7.7

Arrow Review: “The Fallen”

(Episode 3.20)

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<i>Arrow</i> Review: &#8220;The Fallen&#8221;

“The Fallen” marks a seismic shift in the status quo of Arrow. Over the course of the episode’s runtime, Thea is brought back to life, Oliver and Felicity finally consummate their long-simmering relationship and Oliver gives himself over to the League. There are a ton of big events at play here, which makes it all the more curious why this episode ends up feeling oddly muted.

Picking up from last week, Oliver discovers a dying Thea in her apartment. An emergency operation manages to revive her, but the doctor makes it clear that it might be best to look into “other options.” It doesn’t take long for Oliver and his team to realize that this is Ra’s al-Ghul’s masterstroke—he’ll offer to heal Thea via the Lazarus Pit if Oliver agrees to accept his fate as the new Ra’s. With no alternative, Oliver travels to Nanda Parbat—with his entire crew this time.

What follows is a shockingly insular episode by Arrow standards. Most of the episode’s midsection consists of various characters participating in heady, emotional discussions. We have Oliver and Malcolm attempting to comfort a newly revitalized and disorientated Thea; Diggle and Maseo discussing Maseo’s decision to side with Ra’s; Felicity confronting Ra’s about his treatment of Oliver and Ra’s convincing Felicity to give her friend a proper goodbye, which subsequently leads to her initiating candle-lit sexy time with Oliver. Seriously, it’s romantic and everything, but veers dangerously close to cheesy late-night Cinemax as well. This makes it all the more relieving when a post-coital Felicity awkwardly comments, “Well…that happened…”

Some of these discussions work better than others. The Felicity and Ra’s scene is a definite highlight, as we finally get to hear of Ra’s backstory and how he was forced to become the head of The League after his family was threatened. The scene goes a long way towards humanizing a man who, until now, we’ve only seen in the context as being near-supernatural badass. On the other end of the spectrum, the Diggle/Maseo scene, while perfectly fine in execution, exists mostly as set-up for Maseo to switch sides and help Team Arrow towards the end. Again, it’s not a bad moment, but it’s a bit hard to digest that a person Maseo barely knows could so drastically shift his loyalties. Also, we learn definitively that something ill did indeed befall Maseo’s son, and the guilt of it has been eating him up inside. That’s all fine and dandy, but it seems a bit odd that the writers would just go ahead and reveal this before actually showing it during the Hong Kong flashbacks.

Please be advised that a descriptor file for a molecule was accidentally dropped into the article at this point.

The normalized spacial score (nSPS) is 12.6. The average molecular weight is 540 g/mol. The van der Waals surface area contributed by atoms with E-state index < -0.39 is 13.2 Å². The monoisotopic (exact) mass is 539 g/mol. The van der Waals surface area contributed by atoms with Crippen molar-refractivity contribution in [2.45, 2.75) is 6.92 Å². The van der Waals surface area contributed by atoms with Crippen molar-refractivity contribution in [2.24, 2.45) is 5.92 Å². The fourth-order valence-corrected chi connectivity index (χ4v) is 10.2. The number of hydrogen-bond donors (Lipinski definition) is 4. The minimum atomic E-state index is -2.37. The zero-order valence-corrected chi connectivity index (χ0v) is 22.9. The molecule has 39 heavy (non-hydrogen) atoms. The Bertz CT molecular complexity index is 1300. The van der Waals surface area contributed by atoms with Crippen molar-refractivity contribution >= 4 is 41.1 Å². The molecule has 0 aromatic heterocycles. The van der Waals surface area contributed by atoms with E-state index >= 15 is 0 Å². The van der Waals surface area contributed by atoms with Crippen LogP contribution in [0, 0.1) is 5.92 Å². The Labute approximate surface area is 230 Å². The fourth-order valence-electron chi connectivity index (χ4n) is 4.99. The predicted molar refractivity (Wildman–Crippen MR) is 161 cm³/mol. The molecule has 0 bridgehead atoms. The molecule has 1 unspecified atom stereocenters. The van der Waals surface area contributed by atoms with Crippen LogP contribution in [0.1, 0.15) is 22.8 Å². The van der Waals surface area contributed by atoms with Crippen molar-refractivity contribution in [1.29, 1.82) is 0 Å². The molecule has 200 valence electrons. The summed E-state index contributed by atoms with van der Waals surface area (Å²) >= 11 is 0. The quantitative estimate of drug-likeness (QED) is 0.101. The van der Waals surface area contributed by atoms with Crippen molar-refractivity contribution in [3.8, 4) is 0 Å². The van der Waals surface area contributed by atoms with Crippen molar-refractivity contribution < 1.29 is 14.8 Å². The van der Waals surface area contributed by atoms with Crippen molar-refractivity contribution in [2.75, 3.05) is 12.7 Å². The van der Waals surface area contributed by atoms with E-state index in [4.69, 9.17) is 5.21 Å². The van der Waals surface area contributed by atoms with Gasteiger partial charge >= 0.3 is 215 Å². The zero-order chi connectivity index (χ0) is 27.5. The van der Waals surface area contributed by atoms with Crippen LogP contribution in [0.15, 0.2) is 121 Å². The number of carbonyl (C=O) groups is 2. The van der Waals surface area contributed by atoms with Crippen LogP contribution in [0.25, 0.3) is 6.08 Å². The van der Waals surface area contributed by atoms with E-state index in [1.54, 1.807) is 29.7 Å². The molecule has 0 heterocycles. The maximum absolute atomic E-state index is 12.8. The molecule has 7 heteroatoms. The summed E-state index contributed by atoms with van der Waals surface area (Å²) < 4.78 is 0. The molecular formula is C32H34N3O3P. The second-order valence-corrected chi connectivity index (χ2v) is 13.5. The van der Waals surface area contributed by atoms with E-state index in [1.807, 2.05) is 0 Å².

Not that this would help ratchet up excitement about the flashbacks. Hong Kong-era Oliver, Maseo and Tatsu are attempting to stop a crime syndicate from activating a biological weapon and wiping out a good portion of the city. As we’re nearing the season finale, I think it’s safe to say the Hong Kong flashbacks in general have been more miss than hit. Even with the action now picking up (perhaps in an attempt to make up for the light action in the main plotline), I still find myself wishing the flashbacks would stop killing the momentum of the present-day story.

Back in the present, the turn in the episode occurs when a desperate Felicity drugs Oliver and tries to convince the rest of the team to help him escape Ra’s’
grasp. Naturally, this well-meaning but foolish plan is quickly discovered and Oliver orders his team to take off. Oliver then returns to the castle where his initiation as the next Ra’s officially begins. He is clothed in League attire and redubbed “Al Sah-Him.”

“Oliver Queen is dead,” declares Ra’s.

There’s a lot to digest here. With only three episodes left in the season, the main thrust appears to be a battle over Oliver’s soul. It remains to be seen whether this means a full-on brawl between the extended forces of Team Arrow and the might of the League, though that would certainly be an interesting dynamic, especially if a metahuman like The Flash ends up getting involved. It’s also not hard to believe, however, that after two seasons of epic concluding fights that the Arrow creative team might opt for something a bit more low-scale. Certainly, this season has attempted to take a more introspective approach to its story—to varying degrees of success.

In any case, “The Fallen” proves to be a logical extension of “Broken Arrow,” which is fine if a little by-the numbers. We’ve yet to see if Oliver’s “new identity” means a complete brainwashing of the hero we know and love. Even if so, Maseo’s betrayal of Ra’s in this hour certainly indicates that it’s nothing that can be overcome fairly easily. Overall, it’s a hard episode to judge on its own without knowing how the rest of the season will lay itself out. One can only hope the climax will be worth the extensive amount of build-up.


Mark Rozeman is a Los Angeles-based freelance writer and regular contributor to Paste. You can follow him on Twitter.

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